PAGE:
And then there’s the images themselves. It’s hard to remember a world before photos on Facebook.
It’s become routine when we go on holiday, have a party or a new baby is born to quickly upload all the photos of said occasion straight there. It’s probably part of the reason for the boom in digital cameras.
Once we upload the photos, we tag everyone in them, not only sharing with our friends the said event but their friends also. Again, all too often without thinking first.
I was trying to deconstruct why I do it. I’m not afraid to say that I’m at least a little vain, I wouldn’t appear on television if I wasn’t. But on a first glance that accounts for a tiny proportion of the 750m people on Facebook. So my reasons must be pretty similar to large number of those users who upload photos and change their status updates all the time.
I guess it’s because actually, it is a little like being on television. Because being on Facebook (and other social media) is a bit like being a celebrity. Spotted (or tagged) at places you have been; photographed at parties in various states of intoxication; your future plans (events) publicised in advance and your innermost thoughts known to people who barely or don’t know you. It’s a bit like ‘The Truman Show’, except in my case, it’s ‘The Benjamin Cohen Show’.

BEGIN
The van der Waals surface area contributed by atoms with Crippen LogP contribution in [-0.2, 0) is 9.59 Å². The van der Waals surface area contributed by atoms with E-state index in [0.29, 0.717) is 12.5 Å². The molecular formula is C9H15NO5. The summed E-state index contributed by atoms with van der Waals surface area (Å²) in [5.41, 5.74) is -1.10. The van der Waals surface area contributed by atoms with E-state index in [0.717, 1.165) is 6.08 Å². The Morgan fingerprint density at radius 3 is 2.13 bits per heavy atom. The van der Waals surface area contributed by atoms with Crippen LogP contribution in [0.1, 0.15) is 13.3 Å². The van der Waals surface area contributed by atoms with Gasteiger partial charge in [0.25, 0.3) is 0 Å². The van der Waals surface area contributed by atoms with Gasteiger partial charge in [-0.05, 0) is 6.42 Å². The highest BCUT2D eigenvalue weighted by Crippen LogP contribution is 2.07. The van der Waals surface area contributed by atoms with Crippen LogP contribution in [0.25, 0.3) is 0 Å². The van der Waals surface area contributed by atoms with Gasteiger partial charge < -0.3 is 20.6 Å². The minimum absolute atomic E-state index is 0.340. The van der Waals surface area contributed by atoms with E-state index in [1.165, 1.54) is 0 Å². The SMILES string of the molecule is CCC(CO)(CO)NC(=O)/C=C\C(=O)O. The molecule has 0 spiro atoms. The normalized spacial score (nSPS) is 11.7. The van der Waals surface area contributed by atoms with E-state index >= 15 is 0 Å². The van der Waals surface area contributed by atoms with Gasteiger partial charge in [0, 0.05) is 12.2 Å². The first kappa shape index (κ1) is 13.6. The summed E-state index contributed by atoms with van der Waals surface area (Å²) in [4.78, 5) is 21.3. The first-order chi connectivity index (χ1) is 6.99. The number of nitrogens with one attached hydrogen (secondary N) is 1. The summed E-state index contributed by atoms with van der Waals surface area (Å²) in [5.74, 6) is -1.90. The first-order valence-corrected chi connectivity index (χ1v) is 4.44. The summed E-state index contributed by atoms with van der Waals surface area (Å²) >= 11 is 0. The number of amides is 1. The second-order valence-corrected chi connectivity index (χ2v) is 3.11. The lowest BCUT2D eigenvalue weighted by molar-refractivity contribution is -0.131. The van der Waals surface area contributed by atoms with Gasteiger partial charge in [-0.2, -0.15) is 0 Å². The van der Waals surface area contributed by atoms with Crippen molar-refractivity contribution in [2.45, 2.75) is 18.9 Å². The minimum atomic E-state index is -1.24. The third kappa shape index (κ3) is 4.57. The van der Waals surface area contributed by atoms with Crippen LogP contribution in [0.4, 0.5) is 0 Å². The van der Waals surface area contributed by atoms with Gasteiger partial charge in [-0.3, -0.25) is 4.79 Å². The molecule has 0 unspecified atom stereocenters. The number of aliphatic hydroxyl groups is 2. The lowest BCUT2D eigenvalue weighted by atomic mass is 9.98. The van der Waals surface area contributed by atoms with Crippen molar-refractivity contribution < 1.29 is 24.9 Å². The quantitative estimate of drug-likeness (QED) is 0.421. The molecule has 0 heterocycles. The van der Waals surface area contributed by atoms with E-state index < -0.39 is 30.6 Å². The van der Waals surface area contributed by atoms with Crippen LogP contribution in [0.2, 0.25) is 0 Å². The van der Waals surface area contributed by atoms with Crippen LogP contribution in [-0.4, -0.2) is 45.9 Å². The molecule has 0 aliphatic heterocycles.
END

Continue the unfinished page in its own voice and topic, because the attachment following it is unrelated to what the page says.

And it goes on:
The “Like” button (or +1 on Google) shows you when your “friends” appreciate something you’ve said, somewhere you’ve been or something you’ve done.
The comments give even more detailed feedback, “you look great”, “that’s so funny”, “I’m literally LOLing!” Some of even us measure our worth in terms of the number of “Likes” something has achieved. “Amazing number of likes over this” I’ve heard more than once in conversation.
It’s feeding our ego but it’s also normalising what is still very new behaviour. It lulls us into a false sense of certainty and habit that can go wrong. Behaviour that can upset the friends who you might “tag” at a location or “tag” in a photo. The actions that you take without realising first the ripple effect of consequences of your own behaviour. I’ve done it and I’ve been upset at the photographs and location tags I’ve found being broadcast to everyone I know.